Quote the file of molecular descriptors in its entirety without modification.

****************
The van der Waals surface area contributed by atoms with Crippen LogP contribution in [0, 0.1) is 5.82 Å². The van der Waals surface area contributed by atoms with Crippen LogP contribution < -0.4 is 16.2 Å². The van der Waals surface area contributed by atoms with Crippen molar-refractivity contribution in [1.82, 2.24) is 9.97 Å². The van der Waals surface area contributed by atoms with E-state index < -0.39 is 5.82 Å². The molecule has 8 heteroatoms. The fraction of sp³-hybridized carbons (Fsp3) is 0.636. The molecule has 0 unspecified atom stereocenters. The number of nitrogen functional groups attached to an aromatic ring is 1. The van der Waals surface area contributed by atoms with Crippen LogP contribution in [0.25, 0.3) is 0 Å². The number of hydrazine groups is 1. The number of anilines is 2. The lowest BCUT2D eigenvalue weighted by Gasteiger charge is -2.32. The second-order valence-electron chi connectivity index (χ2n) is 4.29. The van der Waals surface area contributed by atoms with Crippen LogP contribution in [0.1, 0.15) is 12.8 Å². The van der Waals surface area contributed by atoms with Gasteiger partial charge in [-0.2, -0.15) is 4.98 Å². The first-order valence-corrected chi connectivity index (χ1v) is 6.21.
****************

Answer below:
The van der Waals surface area contributed by atoms with Crippen LogP contribution in [0, 0.1) is 5.82 Å². The van der Waals surface area contributed by atoms with Crippen LogP contribution < -0.4 is 16.2 Å². The van der Waals surface area contributed by atoms with Crippen molar-refractivity contribution in [1.82, 2.24) is 9.97 Å². The van der Waals surface area contributed by atoms with E-state index < -0.39 is 5.82 Å². The molecule has 8 heteroatoms. The fraction of sp³-hybridized carbons (Fsp3) is 0.636. The molecule has 0 unspecified atom stereocenters. The number of nitrogen functional groups attached to an aromatic ring is 1. The van der Waals surface area contributed by atoms with Crippen LogP contribution in [0.25, 0.3) is 0 Å². The number of hydrazine groups is 1. The number of anilines is 2. The lowest BCUT2D eigenvalue weighted by Gasteiger charge is -2.32. The second-order valence-electron chi connectivity index (χ2n) is 4.29. The van der Waals surface area contributed by atoms with Crippen LogP contribution in [0.1, 0.15) is 12.8 Å². The van der Waals surface area contributed by atoms with Gasteiger partial charge in [-0.2, -0.15) is 4.98 Å². The first-order valence-corrected chi connectivity index (χ1v) is 6.21.